And what can executives at other companies do? “We’ve been encouraging our [USCBC] membership to educate their rank-and-file about the importance of healthy trade with China,” she says.
Jeopardizing U.S.-China trade could indeed have big repercussions worldwide. Economist Andy Xie recently noted that total U.S. trade in goods for this year “should be a touch above $3 trillion,” while China’s trade will be $2.9 trillion. “Given these enormous sizes, a trade war is inconceivable. Even a significant risk of such an outcome would lead to stock markets collapsing around the world.”
Tit for Tat
In any case, “will a stronger yuan get rid of the U.S. [trade] surplus? No way,” says Evenett of the University of St. Gallen. “Focusing on the currency is wrong.” Like Lipson, he recommends that companies and countries (even beyond the United States and China) should be aware of the impact of the growing number of “import-reducing” policies enacted worldwide. Toward that end, Evenett has been part of a team that has spent the past 18 months developing a database of all the measures governments around the world have put in place that affect global commerce.
The results so far should give lawmakers pause. Global Trade Alert researchers have analyzed 22 protectionist measures that harm 15 or more G20 trading partners and affect more than $10 billion in trade. They estimate that the trade covered by these “jumbo” measures alone is around $1.6 trillion.
Despite the surfeit of government actions, and the resulting ripple effects that have harmed trade, Evenett doesn’t think companies need to be worried about a major trade war erupting. But he is concerned about the escalating trade tensions between the United States and China. “What we see bubbling up is quite worrisome,” he concedes. “It’s setting the scene for a very frightening 2011.”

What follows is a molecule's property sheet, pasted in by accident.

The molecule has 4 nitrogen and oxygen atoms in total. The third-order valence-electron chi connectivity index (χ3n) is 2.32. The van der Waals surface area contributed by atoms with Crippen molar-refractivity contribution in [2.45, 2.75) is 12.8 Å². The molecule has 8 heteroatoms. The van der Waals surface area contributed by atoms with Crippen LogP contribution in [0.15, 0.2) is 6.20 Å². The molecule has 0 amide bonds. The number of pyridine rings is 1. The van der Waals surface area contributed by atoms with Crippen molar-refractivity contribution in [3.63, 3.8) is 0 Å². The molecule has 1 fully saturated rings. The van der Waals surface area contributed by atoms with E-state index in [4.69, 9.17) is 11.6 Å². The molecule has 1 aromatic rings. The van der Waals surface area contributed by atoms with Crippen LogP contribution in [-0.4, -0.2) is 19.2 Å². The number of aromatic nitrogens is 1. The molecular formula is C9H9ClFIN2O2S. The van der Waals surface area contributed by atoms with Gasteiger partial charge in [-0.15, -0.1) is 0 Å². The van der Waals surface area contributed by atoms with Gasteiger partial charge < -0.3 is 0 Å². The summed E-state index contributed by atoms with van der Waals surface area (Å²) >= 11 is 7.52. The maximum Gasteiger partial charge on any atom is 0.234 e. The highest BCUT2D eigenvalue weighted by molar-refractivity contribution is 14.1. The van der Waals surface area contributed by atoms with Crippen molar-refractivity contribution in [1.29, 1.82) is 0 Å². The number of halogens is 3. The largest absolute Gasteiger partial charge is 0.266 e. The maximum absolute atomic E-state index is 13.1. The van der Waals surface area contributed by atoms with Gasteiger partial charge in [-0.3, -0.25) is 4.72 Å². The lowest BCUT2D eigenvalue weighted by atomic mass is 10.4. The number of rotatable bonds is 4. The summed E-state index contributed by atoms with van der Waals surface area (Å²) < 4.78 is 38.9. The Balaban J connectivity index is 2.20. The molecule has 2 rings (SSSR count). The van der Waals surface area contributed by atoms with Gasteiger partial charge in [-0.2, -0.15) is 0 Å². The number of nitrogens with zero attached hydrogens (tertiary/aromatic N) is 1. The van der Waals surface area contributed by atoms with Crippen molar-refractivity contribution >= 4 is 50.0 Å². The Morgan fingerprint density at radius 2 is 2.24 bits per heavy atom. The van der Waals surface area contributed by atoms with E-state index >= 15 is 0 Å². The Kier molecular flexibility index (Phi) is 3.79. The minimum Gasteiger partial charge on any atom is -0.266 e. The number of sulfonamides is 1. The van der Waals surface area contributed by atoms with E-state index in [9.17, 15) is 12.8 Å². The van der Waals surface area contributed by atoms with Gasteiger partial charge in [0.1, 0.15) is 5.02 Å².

Janet Kersnar is a London-based journalist.
Land of the Sinking Yen
By intervening to stop a strengthening yen, Japan’s central bank throws uncertainty into the forex strategies of U.S. companies.
Japan’s recent moves to weaken the yen have created another headache for U.S. finance chiefs. While big Japanese exporters such as Sony and Honda cheered their central bank’s efforts to halt the yen’s five-month climb against the dollar, the intervention presents quite a different set of issues for American companies.
The yen moved from 83.72 yen to the dollar to 85.74 yen to the dollar in mid-September, before snapping back to 82.38 in early October. According to an executive at Nissan Motor, many companies in Japan are not profitable even at the rate of 90 yen to the dollar, and a continued strong yen could mean domestic job losses.
U.S. automakers, of course, welcome a strong yen because it makes Japanese cars less price-competitive in the United States. But it also means higher costs for U.S. manufacturers importing large machinery or parts from Japan.
Ryan Gibbons, managing director of GPS Capital Markets, says the Japanese central bank’s move to flood the markets with yen is a wake-up call to U.S. CFOs who have been riding the profits from the currency’s appreciation the past few months. “Take a more conservative approach now,” counsels Gibbons. “If you’re in the money on hedges, you should lock into those.”
A still-ailing U.S. economy won’t assist Japan’s devaluation strategy. Continuing low interest rates in the United States have helped strengthen the yen as investors move money out of dollars. Quantitative easing by the Federal Reserve could cause further dollar depreciation and counteract the intervention.
Still, the yen is more likely to weaken than return to preintervention levels, Gibbons says. CFOs have some time to let the situation play out before final budgets for 2011 are due, but for those starting the process now, Gibbons recommends being at least 5% more conservative with yen-dollar exchange-rate projections. Meanwhile, another round of intervention appeared possible at press time. — Vincent Ryan